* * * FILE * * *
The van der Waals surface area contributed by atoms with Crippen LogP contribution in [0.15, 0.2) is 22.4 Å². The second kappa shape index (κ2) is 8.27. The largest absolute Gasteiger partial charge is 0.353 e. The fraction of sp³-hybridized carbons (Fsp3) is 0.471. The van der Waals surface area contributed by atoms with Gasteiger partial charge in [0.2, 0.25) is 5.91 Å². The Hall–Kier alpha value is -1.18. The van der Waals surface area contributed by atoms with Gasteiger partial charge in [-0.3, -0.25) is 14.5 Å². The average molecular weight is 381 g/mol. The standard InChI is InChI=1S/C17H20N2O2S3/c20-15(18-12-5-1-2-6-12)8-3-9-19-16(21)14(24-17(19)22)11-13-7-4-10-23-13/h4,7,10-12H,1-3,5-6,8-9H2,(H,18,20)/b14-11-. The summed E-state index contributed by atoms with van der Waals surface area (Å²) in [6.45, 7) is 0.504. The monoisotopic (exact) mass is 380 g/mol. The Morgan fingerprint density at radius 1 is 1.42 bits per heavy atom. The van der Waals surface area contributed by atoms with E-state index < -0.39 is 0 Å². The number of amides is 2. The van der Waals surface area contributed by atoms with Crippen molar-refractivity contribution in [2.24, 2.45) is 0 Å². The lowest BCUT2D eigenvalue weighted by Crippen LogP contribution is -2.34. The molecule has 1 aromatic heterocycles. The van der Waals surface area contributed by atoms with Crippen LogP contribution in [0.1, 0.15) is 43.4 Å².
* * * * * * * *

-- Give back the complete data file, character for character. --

The van der Waals surface area contributed by atoms with Crippen LogP contribution in [0.15, 0.2) is 22.4 Å². The second kappa shape index (κ2) is 8.27. The largest absolute Gasteiger partial charge is 0.353 e. The fraction of sp³-hybridized carbons (Fsp3) is 0.471. The van der Waals surface area contributed by atoms with Gasteiger partial charge in [0.2, 0.25) is 5.91 Å². The Hall–Kier alpha value is -1.18. The van der Waals surface area contributed by atoms with Gasteiger partial charge in [-0.3, -0.25) is 14.5 Å². The average molecular weight is 381 g/mol. The standard InChI is InChI=1S/C17H20N2O2S3/c20-15(18-12-5-1-2-6-12)8-3-9-19-16(21)14(24-17(19)22)11-13-7-4-10-23-13/h4,7,10-12H,1-3,5-6,8-9H2,(H,18,20)/b14-11-. The summed E-state index contributed by atoms with van der Waals surface area (Å²) in [6.45, 7) is 0.504. The monoisotopic (exact) mass is 380 g/mol. The Morgan fingerprint density at radius 1 is 1.42 bits per heavy atom. The van der Waals surface area contributed by atoms with E-state index < -0.39 is 0 Å². The number of amides is 2. The van der Waals surface area contributed by atoms with Crippen molar-refractivity contribution in [2.24, 2.45) is 0 Å². The lowest BCUT2D eigenvalue weighted by Crippen LogP contribution is -2.34. The molecule has 1 aromatic heterocycles. The van der Waals surface area contributed by atoms with Crippen LogP contribution in [0.1, 0.15) is 43.4 Å².